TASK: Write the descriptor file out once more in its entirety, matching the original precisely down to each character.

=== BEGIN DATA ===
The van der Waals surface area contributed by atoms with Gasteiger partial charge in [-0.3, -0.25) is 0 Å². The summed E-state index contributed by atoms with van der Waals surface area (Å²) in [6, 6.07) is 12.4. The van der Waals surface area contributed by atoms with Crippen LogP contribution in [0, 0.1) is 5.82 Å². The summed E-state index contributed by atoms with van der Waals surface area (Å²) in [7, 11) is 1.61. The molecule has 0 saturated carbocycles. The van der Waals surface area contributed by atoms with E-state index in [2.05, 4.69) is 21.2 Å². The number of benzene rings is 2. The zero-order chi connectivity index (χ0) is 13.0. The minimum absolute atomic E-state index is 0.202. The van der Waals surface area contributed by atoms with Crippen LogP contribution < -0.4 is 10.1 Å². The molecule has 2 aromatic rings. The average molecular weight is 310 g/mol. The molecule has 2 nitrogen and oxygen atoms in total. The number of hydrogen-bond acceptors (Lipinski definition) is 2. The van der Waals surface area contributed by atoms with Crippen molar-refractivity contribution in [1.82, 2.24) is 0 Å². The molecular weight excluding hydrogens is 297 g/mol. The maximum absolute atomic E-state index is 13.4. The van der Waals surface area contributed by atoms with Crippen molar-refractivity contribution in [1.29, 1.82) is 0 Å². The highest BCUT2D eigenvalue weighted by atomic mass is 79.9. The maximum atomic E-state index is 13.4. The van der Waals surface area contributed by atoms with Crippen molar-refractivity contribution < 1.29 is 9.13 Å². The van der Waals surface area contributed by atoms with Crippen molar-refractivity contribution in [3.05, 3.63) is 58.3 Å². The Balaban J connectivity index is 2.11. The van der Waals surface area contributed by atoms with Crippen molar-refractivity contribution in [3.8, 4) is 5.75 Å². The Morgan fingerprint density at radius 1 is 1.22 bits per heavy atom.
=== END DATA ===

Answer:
The van der Waals surface area contributed by atoms with Gasteiger partial charge in [-0.3, -0.25) is 0 Å². The summed E-state index contributed by atoms with van der Waals surface area (Å²) in [6, 6.07) is 12.4. The van der Waals surface area contributed by atoms with Crippen LogP contribution in [0, 0.1) is 5.82 Å². The summed E-state index contributed by atoms with van der Waals surface area (Å²) in [7, 11) is 1.61. The molecule has 0 saturated carbocycles. The van der Waals surface area contributed by atoms with E-state index in [2.05, 4.69) is 21.2 Å². The number of benzene rings is 2. The zero-order chi connectivity index (χ0) is 13.0. The minimum absolute atomic E-state index is 0.202. The van der Waals surface area contributed by atoms with Crippen LogP contribution < -0.4 is 10.1 Å². The molecule has 2 aromatic rings. The average molecular weight is 310 g/mol. The molecule has 2 nitrogen and oxygen atoms in total. The number of hydrogen-bond acceptors (Lipinski definition) is 2. The van der Waals surface area contributed by atoms with Crippen molar-refractivity contribution in [1.82, 2.24) is 0 Å². The molecular weight excluding hydrogens is 297 g/mol. The maximum absolute atomic E-state index is 13.4. The van der Waals surface area contributed by atoms with Crippen molar-refractivity contribution in [1.29, 1.82) is 0 Å². The highest BCUT2D eigenvalue weighted by atomic mass is 79.9. The maximum atomic E-state index is 13.4. The van der Waals surface area contributed by atoms with Crippen molar-refractivity contribution < 1.29 is 9.13 Å². The van der Waals surface area contributed by atoms with Crippen molar-refractivity contribution in [3.05, 3.63) is 58.3 Å². The Balaban J connectivity index is 2.11. The van der Waals surface area contributed by atoms with Crippen molar-refractivity contribution in [3.8, 4) is 5.75 Å². The Morgan fingerprint density at radius 1 is 1.22 bits per heavy atom.